Fast Your Way to a Stronger Heart: The No-Sweat Secret Revealed by Science

If you’re looking to improve your heart health and reduce your risk of diabetes without lifting a finger, fasting is the answer. Researchers at the Intermountain Medical Center Heart Institute in Salt Lake City have found evidence that fasting can improve blood cholesterol levels, lower triglycerides (blood fats), and provide benefits for those at risk of diabetes and heart disease. Additionally, fasting has been shown to help with weight loss and blood sugar level improvements.

Previously, studies have shown that individuals who fasted to improve heart health were criticized for adopting other beneficial lifestyle practices that supported health. However, the recent research focused on heart patients who had never fasted before, demonstrating that fasting itself reduces the risk associated with common diseases.

How fasting works

The researchers conducted an in-depth analysis of the body’s biological reactions during fasting. “Fasting causes hunger or stress. In response, the body releases more cholesterol, allowing it to utilize fat as a source of fuel, instead of glucose. This decreases the number of fat cells in the body,” says researcher Benjamin D. Horne, director of cardiovascular and genetic epidemiology at Intermountain. “This is important because the fewer fat cells a body has, the less likely it will experience insulin resistance or diabetes.”

The researchers discovered that fasting also increases the body’s production of human growth hormone (HGH), which protects muscle and maintains metabolic balance. A 24-hour fast boosted HGH levels by an average of 1,300% in women and about 2,000% in men. As a result, fasting can be an effective way to improve heart health and reduce the risk of diabetes.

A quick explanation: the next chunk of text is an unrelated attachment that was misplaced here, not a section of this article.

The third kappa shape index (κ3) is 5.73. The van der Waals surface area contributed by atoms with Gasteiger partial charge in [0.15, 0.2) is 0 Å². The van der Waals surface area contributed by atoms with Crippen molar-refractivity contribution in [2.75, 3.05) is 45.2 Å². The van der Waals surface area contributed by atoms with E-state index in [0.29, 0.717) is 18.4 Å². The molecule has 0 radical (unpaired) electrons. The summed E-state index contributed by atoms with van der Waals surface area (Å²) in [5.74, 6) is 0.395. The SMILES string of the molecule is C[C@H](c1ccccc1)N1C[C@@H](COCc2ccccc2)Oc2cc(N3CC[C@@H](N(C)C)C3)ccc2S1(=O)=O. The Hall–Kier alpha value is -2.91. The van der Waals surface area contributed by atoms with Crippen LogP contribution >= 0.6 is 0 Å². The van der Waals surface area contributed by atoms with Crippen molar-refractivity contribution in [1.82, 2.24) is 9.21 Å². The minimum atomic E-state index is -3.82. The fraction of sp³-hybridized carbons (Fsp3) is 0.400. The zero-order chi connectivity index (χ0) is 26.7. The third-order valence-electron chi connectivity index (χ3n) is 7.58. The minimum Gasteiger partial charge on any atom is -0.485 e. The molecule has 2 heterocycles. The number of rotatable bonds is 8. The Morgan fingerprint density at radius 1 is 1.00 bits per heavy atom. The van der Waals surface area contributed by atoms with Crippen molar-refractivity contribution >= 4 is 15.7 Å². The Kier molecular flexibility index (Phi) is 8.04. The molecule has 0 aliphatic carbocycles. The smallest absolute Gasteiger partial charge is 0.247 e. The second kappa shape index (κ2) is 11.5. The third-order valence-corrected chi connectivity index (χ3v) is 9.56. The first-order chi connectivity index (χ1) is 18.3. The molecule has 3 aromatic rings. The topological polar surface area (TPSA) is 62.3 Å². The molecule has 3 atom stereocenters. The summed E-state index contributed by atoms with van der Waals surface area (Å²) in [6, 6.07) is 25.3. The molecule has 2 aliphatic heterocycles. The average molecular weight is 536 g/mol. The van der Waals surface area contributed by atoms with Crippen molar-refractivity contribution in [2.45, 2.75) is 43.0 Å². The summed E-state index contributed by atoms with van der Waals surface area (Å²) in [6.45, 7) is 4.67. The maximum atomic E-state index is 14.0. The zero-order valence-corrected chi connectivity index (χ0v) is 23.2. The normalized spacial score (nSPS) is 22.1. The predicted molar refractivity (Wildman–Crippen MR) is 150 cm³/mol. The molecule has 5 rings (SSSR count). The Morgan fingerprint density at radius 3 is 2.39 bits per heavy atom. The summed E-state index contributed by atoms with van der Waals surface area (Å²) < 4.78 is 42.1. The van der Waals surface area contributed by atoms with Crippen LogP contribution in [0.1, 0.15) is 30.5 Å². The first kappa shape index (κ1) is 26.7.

Fasting safety tips

Before beginning a fasting regimen, it’s essential to consult with your doctor to ensure that you’re doing so safely and effectively. Here are some general tips to keep in mind:

  1. Stay hydrated: Make sure you drink enough water during the fasting period to prevent dehydration.

  2. Avoid overeating once the fast is over: When fasting ends, it’s essential to break the fast gently, focusing on light, healthy meals to ease your digestive system back into its regular routine.

  3. Know your limits: Fasting isn’t for everyone, and it’s important to listen to your body. If you’re feeling ill or experiencing severe side effects, stop the fast immediately and consult a healthcare professional.

  4. Choose the right fasting method for you: There are various fasting methods, such as intermittent fasting or the 5:2 diet. Research the different options and consult with your doctor to determine which method is best suited for your health and lifestyle.

The benefits of fasting

The evidence supporting the benefits of fasting is growing. In addition to improving heart health and reducing the risk of diabetes, fasting has been linked to the following health benefits:

  • Promoting autophagy: Autophagy is a natural process in which the body eliminates damaged cells and rebuilds new, healthier ones. Fasting has been shown to boost autophagy levels, resulting in improvements in overall health and protection against diseases like Alzheimer’s and cancer.
  • Improving cognitive function: Fasting has been linked to better brain health, enhancing memory, and increasing overall cognitive function.
  • Reducing inflammation: Fasting may help reduce inflammation in the body, which is a key factor in many chronic conditions and diseases, such as heart disease, arthritis, and cancer.

The bottom line

Incorporating fasting into your lifestyle may provide numerous long-term health benefits, such as improved heart and cognitive health, reduced inflammation, and a lower risk of diabetes. Before starting a fasting regimen, consult with a healthcare professional and adopt safe practices to ensure maximum benefits to your overall well-being.